For several years, relations between Russia and the European Union have fluctuated.
In 2014, the EU gradually imposed restrictive measures against Russia following the illegal annexation of Crimea and the deliberate destabilization of Ukraine. Restrictive measures were involved in many areas:
- individual (freezing of assets and restrictions on entry into EU territory)
- economic relations with Crimea and Sevastopol
- economic cooperation
The EU-Russia summit has been canceled as have the periodic bilateral summits of EU member states. The G8 in Sochi has turned into the G7 in Brussels. Bilateral discussions have been suspended. EU countries have completed negotiations for Russia’s accession to the OECD and the IEA. New tensions arose in 2015 with the war in Syria, Libya and the attempts to weigh on electoral campaigns.
Since 2018, the constitution allows President Putin to remain in power until 2024. The law signed in 2021 can take him until 2036.
Expulsions of Russian diplomats
Since 2017, the number of Russian diplomats expelled from Europe or North America has exceeded that of Soviets declared non grata during the Cold War between 1971 and 1991.
The Americans expelled 35 Russian diplomats for meddling in the 2017 presidential elections.
More than 300 others have or must leave European territory. The Czech Republic has 63 by the end of May 2021. They completed the 18 expelled in 2014 following the explosion of an ammunition warehouse killing 2 people.
On April 26, Romania announced the departure of Russian Embassy Deputy Military Attaché, Alexei Grichaev, in support of the Czech Republic.
Czech Interior Minister Jan Hamacek last Tuesday asked his partners in the European Union and NATO to expel Russian diplomats to support Prague in its confrontation with Moscow.
Slovakia and the Baltic countries immediately announced the expulsion of a total of seven Russian diplomats.
The Russian response
Russia has been responding to EU sanctions with reprisals since August 2014. It hits agricultural products, raw materials and food products on the pretext that they violate food safety standards. It has strengthened Russia’s import substitution policy in the agricultural sector. Russia also applies a “black list” Nationals of the Union and the United States who have criticized Russia’s action are placed on a “black list”, prohibiting them from entering Russian territory.
Moscow has demanded in recent months the departure of German, Polish and Swedish diplomats. They had taken part in “illegal” gatherings on January 23 in support of Alexei Navlany, in St Petersburg and in Moscow. For the Russian authorities, this is unacceptable, their status is incompatible. This action took place while the head of European diplomacy Josep Borrell was speaking with the Russian foreign minister.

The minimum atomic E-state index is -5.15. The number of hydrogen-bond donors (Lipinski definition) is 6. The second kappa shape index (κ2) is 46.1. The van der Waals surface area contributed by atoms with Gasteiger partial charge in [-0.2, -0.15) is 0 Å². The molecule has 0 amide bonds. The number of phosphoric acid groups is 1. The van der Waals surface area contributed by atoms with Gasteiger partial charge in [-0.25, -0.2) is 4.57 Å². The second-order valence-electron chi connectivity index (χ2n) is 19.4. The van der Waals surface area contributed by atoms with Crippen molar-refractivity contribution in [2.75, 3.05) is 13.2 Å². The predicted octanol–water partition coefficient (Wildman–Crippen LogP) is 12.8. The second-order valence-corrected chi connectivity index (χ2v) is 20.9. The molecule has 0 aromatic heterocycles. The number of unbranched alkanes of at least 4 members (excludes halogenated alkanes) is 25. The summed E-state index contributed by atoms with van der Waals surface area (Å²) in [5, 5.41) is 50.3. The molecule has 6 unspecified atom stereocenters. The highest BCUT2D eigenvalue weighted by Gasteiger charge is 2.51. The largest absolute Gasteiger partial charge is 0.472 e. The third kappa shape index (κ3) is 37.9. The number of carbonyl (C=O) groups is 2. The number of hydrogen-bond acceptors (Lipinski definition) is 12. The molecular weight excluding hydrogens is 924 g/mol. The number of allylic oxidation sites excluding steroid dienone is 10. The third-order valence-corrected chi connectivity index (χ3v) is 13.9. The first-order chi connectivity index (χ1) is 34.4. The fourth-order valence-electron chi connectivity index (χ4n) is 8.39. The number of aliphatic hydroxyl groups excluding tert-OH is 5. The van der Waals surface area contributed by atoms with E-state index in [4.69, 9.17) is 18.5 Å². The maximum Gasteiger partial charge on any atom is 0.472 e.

During the last Russian expulsions from the Czech Republic, Moscow demanded the departure of 20 Czech diplomats from its territory. To which, Prague retorted by limiting the number of Russian diplomats in post, so that the two missions have the same number of employees.
Following Russia’s latest actions, Josep Borrell is worried about rising tension with Moscow. The causes are important:
Alexei Navlany’s state of health
the “dangerous” situation at the Ukrainian borders
expulsions of foreign diplomats.
The latest Russian actions
The White House announced new financial sanctions against Russia. The expulsion of 10 Russian diplomats is the second. It evokes a cyberattack and interference in the elections. Moscow’s response has been another round of expulsions of US diplomats and the ban on senior officials from entering Russia. These are members of the government (ministers of justice, internal security, domestic policy adviser, head of the FBI and director of intelligence). Moscow has recalled its ambassador from Washington and advises the United States to do the same.
On April 26, Moscow proceeded to the expulsion of an Italian diplomat in response to those of Rome, which had expelled at the end of March 2 Russian officials for espionage.
Russia has just announced sanctions against 8 European officials. Among them, the President of the European Parliament, David Maria Sassoli and Asa Scott, head of a laboratory specializing in highly toxic substances in Sweden. She had confirmed the conclusions of a German laboratory on the poisoning of Alexeï Navalny. This ban on entry into Russia also concerns Jacques Maire. This French deputy is the special rapporteur on the poisoning of the Russian opponent to the Parliamentary Assembly of the Council of Europe. Berlin prosecutor Jorg Raupach is also concerned.
Russian diplomacy accuses the EU of unilateral illegitimate restrictions on Russian citizens and organizations. It would seek to hinder the development of Russia at all costs. The EU and the United States do not want to let go.